Film Noir as a genre has been described as strange, erotic, ambivalent and cruel, and to some degree that’s an apt description of this disc. Listening to The Noir Album is not unlike reading an old Raymond Chandler or Ross MacDonald novel… you feel dirty, maybe even slightly ashamed, but exhilarated at the same time. Big B majored in broadcast and cinematic arts with a minor in theatre, so that he would make music along these lines is fitting. “As far as my love for film, especially the darker side, I’ve got my dad to thank for that” he says. “I may have been one of the few 10 year olds that saw The Shining in the theater.” He learned about the film noir genre in class, and notes that “Once I saw what the genre was about- the hardboiled stories, the way things were shot, the sinister scores… I was hooked.”
The Noir Album is Burleson’s love letter to this genre of film that he loves so much, and though the primary color here is blue, this disc is a deeply satisfying technicolor soundtrack to a black and white world.
HOT TRACKS: Sitting On The Devil’s Lap, God’s Lonely Man, Just Another Harlem Sunset
VILLAINS VICTIMS VISIONARIES The County Well (Floating Records) ****
This is County Well’s 4th album, and good luck labeling it. According to the accompanying press info Villains Victims Visionaries is all about “spatial disassociation, genre cross fertilization (and) melodic heresy”, and that’s a better description than anything I can come up with. This is a trippy, engrossing experience.
Villains Victims Visionaries is a contemporary operetta that satisfies visionaries first, quells villains second and eliminates victims third. Don Zimmer is the founder and lead guitarist in the band, and he’s quite pleased with the direction County Well has taken on the new album. “We’ve broken out of the structure of verse/ chorus/ verse/ chorus” he says. “We’re still creating music, but it can be one chord. It can be just drums. It can be just organ sounds. We indulge in complete freedom of ways to create music.” Like their previous album Drink More, which I described in my review as “Cowboy Junkies but without the Porzzak”, Villains Victims Visionaries has a kind of Zappa-esque weirdness to it that will make it hard for a lot of folks to get a handle on; but those who do get involved and become entangled in its melodic subterfuge will embrace it wholeheartedly. Some records don’t go for the bottom line and try to appeal to everybody, reality is a nebulous thing here.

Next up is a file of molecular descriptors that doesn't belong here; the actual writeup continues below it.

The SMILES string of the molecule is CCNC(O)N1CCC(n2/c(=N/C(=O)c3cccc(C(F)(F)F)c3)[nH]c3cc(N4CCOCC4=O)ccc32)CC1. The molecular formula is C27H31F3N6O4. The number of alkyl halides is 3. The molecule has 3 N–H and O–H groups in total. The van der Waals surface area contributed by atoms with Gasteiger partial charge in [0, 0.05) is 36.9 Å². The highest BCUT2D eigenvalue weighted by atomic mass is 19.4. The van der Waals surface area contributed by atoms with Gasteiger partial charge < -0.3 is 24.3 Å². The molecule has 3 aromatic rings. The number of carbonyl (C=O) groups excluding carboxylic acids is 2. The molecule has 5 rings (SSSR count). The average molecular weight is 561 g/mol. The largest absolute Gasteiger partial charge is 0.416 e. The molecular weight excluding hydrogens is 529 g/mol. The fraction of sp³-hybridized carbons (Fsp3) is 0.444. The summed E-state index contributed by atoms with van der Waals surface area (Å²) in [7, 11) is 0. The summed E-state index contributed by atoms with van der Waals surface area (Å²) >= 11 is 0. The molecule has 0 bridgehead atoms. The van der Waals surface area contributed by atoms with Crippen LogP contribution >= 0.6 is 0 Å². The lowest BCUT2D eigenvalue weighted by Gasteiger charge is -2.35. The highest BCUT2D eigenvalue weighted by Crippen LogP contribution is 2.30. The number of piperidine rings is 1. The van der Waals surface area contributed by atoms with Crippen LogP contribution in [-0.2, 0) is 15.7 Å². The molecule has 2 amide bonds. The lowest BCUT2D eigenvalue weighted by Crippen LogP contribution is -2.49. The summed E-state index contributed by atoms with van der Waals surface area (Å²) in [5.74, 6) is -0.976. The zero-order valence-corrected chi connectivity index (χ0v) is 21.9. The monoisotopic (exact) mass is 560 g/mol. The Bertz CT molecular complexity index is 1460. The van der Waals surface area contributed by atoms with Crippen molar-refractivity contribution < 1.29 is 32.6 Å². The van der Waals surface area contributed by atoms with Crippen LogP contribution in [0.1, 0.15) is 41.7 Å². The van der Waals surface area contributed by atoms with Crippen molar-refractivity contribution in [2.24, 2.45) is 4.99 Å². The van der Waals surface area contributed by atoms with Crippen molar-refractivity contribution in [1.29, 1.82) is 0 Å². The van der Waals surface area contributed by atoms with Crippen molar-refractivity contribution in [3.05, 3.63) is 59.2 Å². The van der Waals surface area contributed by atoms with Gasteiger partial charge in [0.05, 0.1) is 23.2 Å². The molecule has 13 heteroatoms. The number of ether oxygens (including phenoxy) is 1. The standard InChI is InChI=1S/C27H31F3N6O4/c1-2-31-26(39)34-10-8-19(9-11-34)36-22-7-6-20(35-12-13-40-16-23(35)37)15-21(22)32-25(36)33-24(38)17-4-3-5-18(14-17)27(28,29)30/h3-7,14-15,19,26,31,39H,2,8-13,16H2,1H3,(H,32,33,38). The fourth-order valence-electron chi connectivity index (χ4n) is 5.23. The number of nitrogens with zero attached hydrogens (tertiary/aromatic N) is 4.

If you’re going to label this- and we all love labels, don’t we- maybe psychedelic folk is a decent fit. There seems to be many genres at play as you listen; folk, country, a bit of rock- but due to the relatively unstructured approach Zimmer uses, you have to keep your wits about and listen closely to figure out where County Well is or where they might wander off to next. If catchy riffs set to a danceable beat and straight ahead lyrical narratives are your thing- don’t get me wrong, I enjoy those things too- then this might not be for you. If you’re in the mood for a weird musical adventure, let Villains Victims Visionaries take you to unexpected places.
HOT TRACKS: Tequila & The River, Eyes In The Trees, Stranger On The Rolling Sea
FOR THE FERAL HEART Mick Kolassa (Endless Blues Records) ****
This is, I think, the 3rd Mick Kolassa album I’ve reviewed this year. For The Feral Heart is a collection of straight up love songs… whereas Mick’s other albums have stuck pretty close to the blues, FTFH starts there but wanders into several other styles like jazz, calypso, reggae and American Standards… a unique blend to be sure, and quite satisfying.
Produced by Jeff Jensen and recorded in Memphis, For The Feral Heart sounds terrific. When Kolassa and Jensen trade licks on Dave Mason’s classic Feeling Alright (a song about divorce) it feels like you’re right in the room watching them bounce off each other. Despite the variety of styles on display it’s Mick’s blues that continue to pull me in; you can’t listen to Love Ain’t Supposed To Make You Cry or Easy to Love (not the 54-40 song) and not be affected on an emotional level. If the songs are good, that’s just what they’re supposed to do. Mick’s warm vocals pull you in and the excellent playing by all concerned keeps you there.
11 musicians were involved here and they play together with the relaxed ease of good friends, but of course having good songs to sink your teeth into doesn’t hurt. As much as I love the guitar playing here, the keyboard work of Rick Steff and TJ Bonta lifts things up to another level, especially Steff’s hypnotic electric piano work. Over the course of 10 Kolassa originals and 2 covers, the aforementioned Feeling Alright and the standard As Time Goes By that ends off the disc, you’re in for a satisfying trip through loves won, lost and held onto, personal stories that will touch you in some way. It’s an enjoyable way to spend a chilly Sunday evening.
hot tracks: Feeling Alright, I Left My Heart In Birmingham, Love Ain’t Supposed To Make You Cry